The secrets to health and happiness are not really secrets at all but rather, age-old remedies that people have been using for millennia. Among other simple tips such as “walk daily,” “eat a natural diet” and “smile more,” one that can have a profound effect on your health and comfort is “drink more tea.”

Civilizations have been using herbal teas to treat digestive issues and soothe symptoms such as nausea, constipation, bloating and indigestion for thousands of years, and for good reason — they work! Whether you’ve been feeling a bit bloaty lately, have had trouble digesting your food or simply want to keep your system in balance, add these five herbal teas to your diet.

1.    Ginger Tea

Ginger is a powerful anti-inflammatory agent that contains a compound called gingerol. Studies show that gingerol helps to stimulate stomach contractions and trigger emptying, two actions that can help to alleviate bloating, relieve gas and encourage bowel movements. Research also suggests that ginger can help with cramping, nausea and indigestion.

2.    Peppermint Tea

Peppermint is an herb known for its cool and refreshing flavor and ability to calm an upset stomach. Peppermint contains menthol, which is a compound that has been proven to improve digestive issues in both human and animal research groups. In one four-week study of 57 people who live with irritable bowel syndrome, 75% of people who took peppermint capsules twice a day showed an improvement in symptoms. This is compared to just 38% of people who took a placebo.

3.    Dandelion Tea

Dandelions may be a weed, but they’re a weed with powerful health and anti-inflammatory properties. Studies show omile Teathat dandelion contains compounds that, like ginger, trigger muscle contractions and the subsequent flow of food through the GI tract. Additional research found that dandelion extract fights inflammation, decreases the production of stomach acid and protects against ulcers.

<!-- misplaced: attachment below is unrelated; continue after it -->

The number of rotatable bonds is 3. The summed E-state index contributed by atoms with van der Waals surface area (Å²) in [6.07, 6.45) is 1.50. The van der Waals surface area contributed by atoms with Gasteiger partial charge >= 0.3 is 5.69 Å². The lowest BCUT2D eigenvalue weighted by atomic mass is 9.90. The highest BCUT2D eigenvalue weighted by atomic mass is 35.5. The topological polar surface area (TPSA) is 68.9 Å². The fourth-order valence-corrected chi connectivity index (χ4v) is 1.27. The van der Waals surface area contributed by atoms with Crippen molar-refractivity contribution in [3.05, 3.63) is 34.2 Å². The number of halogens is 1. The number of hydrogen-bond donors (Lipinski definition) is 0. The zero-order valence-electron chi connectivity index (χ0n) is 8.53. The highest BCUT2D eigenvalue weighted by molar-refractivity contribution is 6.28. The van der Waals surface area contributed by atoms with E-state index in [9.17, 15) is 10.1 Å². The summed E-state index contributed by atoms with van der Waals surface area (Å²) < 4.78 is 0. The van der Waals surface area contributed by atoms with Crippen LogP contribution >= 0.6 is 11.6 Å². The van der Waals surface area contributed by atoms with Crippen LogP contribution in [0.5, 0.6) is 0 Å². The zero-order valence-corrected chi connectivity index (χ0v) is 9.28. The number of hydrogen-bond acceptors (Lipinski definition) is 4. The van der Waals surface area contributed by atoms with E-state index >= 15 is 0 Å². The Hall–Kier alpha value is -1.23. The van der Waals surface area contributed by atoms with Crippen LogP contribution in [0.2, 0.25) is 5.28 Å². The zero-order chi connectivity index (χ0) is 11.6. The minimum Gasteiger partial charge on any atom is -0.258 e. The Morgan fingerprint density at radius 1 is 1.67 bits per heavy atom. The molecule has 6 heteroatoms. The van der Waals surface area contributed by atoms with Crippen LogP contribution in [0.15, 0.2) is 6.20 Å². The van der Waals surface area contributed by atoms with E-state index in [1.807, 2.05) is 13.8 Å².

To make dandelion tea, bring a mixture of two cups of dandelion flowers and four cups of water to a boil. Remove it from the heat and let steep for 10 to 15 minutes. Pour the mixture through a colander or sieve and into your cup, and drink up.

4.    Cham

Chamomile is an herb that boasts several supposed health benefits, ranging from a better night’s sleep to reduced cancer risk. It also helps to promote digestive health. Per the findings from a few different studies and anecdotal evidence, chamomile promotes better digestion, helps protect against diarrhea and fights stomach ulcers.

5.    Fennel

Fennel is an herb that has a black-licorice type taste and that you can eat both raw and cooked. Though it is not fully understood why or how, findings support the theory that fennel is a natural laxative. Studies in which older adults consumed fennel tea for a month found that it promotes healthy bowel movements and relieves constipation. Other findings suggest that the anti-inflammatory agents in fennel also help to protect against and fight ulcers.

People have been using herbal teas as remedies for stomach pain and digestive issues for thousands of years. If you recently experience digestive issues, or if you just want to protect against them, drink a cup of tea each night — or more for more benefit. Give the above five herbal remedies a try.

How To Curb Salad Gas: The Ultimate Guide On How To Eliminate Gas And Improve Digestion

For many people, salad seems to cause bloating, pain, and flatulence. The adverse symptoms of eating a healthy meal or snack are often enough to turn people away, especially if those symptoms lead to embarrassment.